Wednesday, MGM Mirage Inc. announced that it was selling half its interest in CityCenter, their newest Las Vegas strip project under development, to Dubai World, a Dubai government-owned holding company. For $5.1 billion, Dubai World will not only get 50 percent ownership of the vast casino/hotel complex scheduled to open in late 2009, but they will also end up with a 9.5% stake in MGM via a stock purchase plan.
For Kirk Kerkorian, owner of Tracinda Corp. and majority shareholder of MGM, this is a scenario he's long been seeking. Kerkorian has been on a campaign to leverage the new CityCenter to boost shareholder value. Earlier this year, Kerkorian floated a bid to have Tracinda buy both CityCenter and the Bellagio, a plan he abandoned in June 2007 concurrent with MGM's announcement of a joint venture with Kerzner International Holdings to develop another 40-acre property on the strip. At the time of the Kerzner announcement, Chairman and CEO of MGM Mirage Terri Lanni stated, "We believe this joint venture could well serve as a model for similar transactions which we think could further enhance shareholder value by accelerating growth and conserving our capital, allowing us to pursue other growth opportunities and/or return excess capital to our shareholders." The current deal with Dubai World does just that.
At a time when credit is tight and debt costs are on the rise, MGM's deal will take a huge amount of debt off their books; it's so significant, in fact, that MGM's outstanding debt will likely get a ratings upgrade from Standard and Poor's and Moody's credit ratings services. A better credit rating translates to cheaper borrowing costs, but MGM will not have to rely on its own credit rating for future borrowing needs. Dubai World owns a significant share of a number of banks and has an excellent credit rating which will likely get tapped before CityCenter's debut.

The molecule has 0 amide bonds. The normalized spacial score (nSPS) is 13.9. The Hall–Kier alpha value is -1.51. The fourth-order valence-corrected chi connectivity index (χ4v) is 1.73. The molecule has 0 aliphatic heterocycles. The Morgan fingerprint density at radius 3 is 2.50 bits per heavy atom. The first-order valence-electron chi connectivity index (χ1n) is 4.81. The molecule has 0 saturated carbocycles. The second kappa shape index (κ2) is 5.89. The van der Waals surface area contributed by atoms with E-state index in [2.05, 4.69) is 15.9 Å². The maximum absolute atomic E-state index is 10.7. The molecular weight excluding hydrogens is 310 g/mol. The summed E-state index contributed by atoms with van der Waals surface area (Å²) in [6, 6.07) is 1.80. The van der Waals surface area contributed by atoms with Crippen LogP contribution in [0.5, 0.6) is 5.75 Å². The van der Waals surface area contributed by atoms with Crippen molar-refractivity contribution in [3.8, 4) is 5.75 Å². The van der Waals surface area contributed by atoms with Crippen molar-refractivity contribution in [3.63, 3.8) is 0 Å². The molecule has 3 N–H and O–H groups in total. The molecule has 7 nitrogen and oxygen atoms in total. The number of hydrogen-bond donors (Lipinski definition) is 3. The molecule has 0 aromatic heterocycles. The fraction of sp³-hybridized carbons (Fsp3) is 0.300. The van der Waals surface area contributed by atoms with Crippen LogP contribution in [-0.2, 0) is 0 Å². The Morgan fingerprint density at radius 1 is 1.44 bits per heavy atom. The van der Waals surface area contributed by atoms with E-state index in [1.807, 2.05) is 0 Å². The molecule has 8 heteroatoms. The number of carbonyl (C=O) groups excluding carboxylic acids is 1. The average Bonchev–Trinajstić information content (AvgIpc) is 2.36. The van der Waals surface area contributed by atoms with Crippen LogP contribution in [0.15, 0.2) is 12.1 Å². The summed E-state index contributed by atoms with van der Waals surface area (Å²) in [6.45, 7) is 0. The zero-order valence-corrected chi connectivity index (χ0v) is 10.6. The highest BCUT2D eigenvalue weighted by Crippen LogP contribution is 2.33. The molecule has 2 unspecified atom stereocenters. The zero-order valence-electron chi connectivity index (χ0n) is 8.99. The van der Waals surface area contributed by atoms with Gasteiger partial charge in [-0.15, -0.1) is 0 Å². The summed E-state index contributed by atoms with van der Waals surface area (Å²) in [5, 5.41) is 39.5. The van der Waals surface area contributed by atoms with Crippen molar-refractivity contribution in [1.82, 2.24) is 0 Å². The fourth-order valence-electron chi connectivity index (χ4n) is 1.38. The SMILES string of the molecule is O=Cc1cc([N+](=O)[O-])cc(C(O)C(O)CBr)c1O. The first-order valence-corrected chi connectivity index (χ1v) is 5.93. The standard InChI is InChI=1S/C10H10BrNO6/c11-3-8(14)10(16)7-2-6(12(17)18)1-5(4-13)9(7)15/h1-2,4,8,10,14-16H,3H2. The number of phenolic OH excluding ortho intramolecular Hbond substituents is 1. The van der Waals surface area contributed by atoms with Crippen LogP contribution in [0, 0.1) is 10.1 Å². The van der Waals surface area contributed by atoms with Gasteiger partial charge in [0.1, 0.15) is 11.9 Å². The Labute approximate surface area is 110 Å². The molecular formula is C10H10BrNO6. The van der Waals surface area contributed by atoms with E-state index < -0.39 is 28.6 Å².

The Dubai World deal brings more than financing to the table, however. Dubai World is also a seller of luxury condos worldwide and brings a new, well-heeled client list to a city that is close to saturation on the real estate front. "The great advantage with Dubai World is they are selling villas and condos to people we don't even know. They're selling condominiums for four times per square foot [more] than we are," Lanni said. "We just see all kinds of synergies here."
Shareholders are also winners in this deal as 14.2 million shares of outstanding MGM shares will be bought by Dubai World for $84 per share. The stock, which closed at $74.32 on Tuesday, closed at $80.94 on Wednesday with the announcement.
Many of MGM's competitors sought out shareholder value through privatization: Harrah's Entertainment, Stations Casinos and Penn National are all in the process of buyouts by private interests. The current turmoil in the credit world has put some pressure on these private buyouts, as acquirers not only have to work harder to secure financing to close the deals, but will almost certainly face higher than planned debt costs going forward. MGM took the path less traveled, and with the current credit climate, perhaps a path that may give them the gambler's edge.